Picking up from part 1 of our interview with Rebecca Qu published last week, we’re going to focus in on her unique experience working in two very different environment since finishing at Bitmaker. She's worked in a large enterprise and with a startup – sometimes with entirely new different languages than she learned during the course.
Q: There’s a big contrast between working as part of an enterprise and a startup, what was that like for you?
Rebecca: I accepted an internship at Loblaw Digital right out of the gate. The digital office manages the website and e-commerce elements for everything under the Loblaw brand (such as Beauty Boutique, Joe Fresh, and Click And Collect). The workplace at Loblaw Digital has a fun, modern atmosphere. The dev team is large and there are many processes in place for tasks to be broken down and distributed to different functional teams. As a developer just starting out, this provided a large support base of mentors to draw upon.
After the internship, I was hired on by LookBookHQ as a Junior Full-Stack Developer – I’ve been working with them for the past four months. LookBook is a startup that produces a content marketing automation platform, and there’s a broad range of ongoing projects within a relatively small dev team. There are opportunities to have input on the final product, even as a new developer, with room for flexibility and ownership over projects.
Having worked in both environments, I can see the advantages to both types of work environments. For now, I’m enjoying the opportunity to give personal perspective on a product, the way I can in a startup atmosphere.
Understanding the business side of development, knowing what the challenges are, and how we can solve problems through software – that’s invaluable. The overlapping space between development and product is what I really enjoy. Being able to create an impactful final product is a consistently rewarding goal.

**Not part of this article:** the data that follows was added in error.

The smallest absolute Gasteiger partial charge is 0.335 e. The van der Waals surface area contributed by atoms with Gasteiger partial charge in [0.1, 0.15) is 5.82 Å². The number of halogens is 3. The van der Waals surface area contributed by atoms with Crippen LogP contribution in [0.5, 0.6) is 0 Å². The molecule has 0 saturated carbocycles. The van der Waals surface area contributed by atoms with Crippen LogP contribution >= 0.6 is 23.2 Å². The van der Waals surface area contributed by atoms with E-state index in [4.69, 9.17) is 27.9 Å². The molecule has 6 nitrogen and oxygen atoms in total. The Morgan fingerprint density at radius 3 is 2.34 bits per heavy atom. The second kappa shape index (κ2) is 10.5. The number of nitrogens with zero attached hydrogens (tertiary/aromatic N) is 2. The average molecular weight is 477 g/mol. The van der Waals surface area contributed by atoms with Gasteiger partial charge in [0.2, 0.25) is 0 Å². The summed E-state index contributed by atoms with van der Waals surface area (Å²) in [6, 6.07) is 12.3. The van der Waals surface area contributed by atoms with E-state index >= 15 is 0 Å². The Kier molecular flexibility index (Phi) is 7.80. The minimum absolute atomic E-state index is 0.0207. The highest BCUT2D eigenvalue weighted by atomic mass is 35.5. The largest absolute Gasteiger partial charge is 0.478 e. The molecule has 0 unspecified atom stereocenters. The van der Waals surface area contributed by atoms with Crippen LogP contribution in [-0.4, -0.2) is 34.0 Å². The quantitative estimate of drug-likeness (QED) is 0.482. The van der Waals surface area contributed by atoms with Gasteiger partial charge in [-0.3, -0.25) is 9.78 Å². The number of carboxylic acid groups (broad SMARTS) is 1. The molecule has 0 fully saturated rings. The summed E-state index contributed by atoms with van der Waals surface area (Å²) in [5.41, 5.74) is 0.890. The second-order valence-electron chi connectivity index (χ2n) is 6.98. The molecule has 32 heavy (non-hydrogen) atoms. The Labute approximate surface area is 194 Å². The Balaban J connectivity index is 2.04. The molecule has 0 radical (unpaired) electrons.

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You've had to work with different languages and frameworks than those you learned in the course. How have you handled that?
Loblaw Digital uses an entirely different stack than what was originally familiar to me. Approaching this was a real challenge, but I was able to pick out patterns and similarities between the different languages and frameworks.
Developers want to share their knowledge and help you out. You’re definitely not just thrown into something on your own, though that being said it can be scary starting out. You have to be comfortable with not being comfortable! There’s always going to be something you don’t know. It’s important to be okay with that as you break down the problem into manageable steps.
One piece of advice I'd offer for someone learning code would be to focus on core concepts. Don't worry about the exceptions and variations of a specific language – you'll naturally pick them up as you work with it day-in and day-out. As a junior developer, you often don't get to choose what tools you get to work with, so focus on the building blocks that are transferable between almost any stack.
What do you think the future holds for your career? Do you have particular goals at the moment?
One of my favourite things about this industry is that there’s not a specific set of steps you follow in terms of career trajectory. Your path doesn't have to take any one particular direction, which is not that feasible in other sectors. I’m always curious about different industries and what other people are doing.
It’s a little soon to tell what particular shape my career will take. I still have a lot to work on in terms of acquiring experience with more languages and frameworks. At the end of the day, I want to hone my skills and be an awesome developer. I’m excited to continue learning from the new opportunities that I’m led to through the tech industry. I’ve already learned so much and it’s been less than a year!
We'd like to extend a big thank you to Rebecca for her interview! We love hearing from our alumni.
Missed part one of our interview with Rebecca? Check it out here.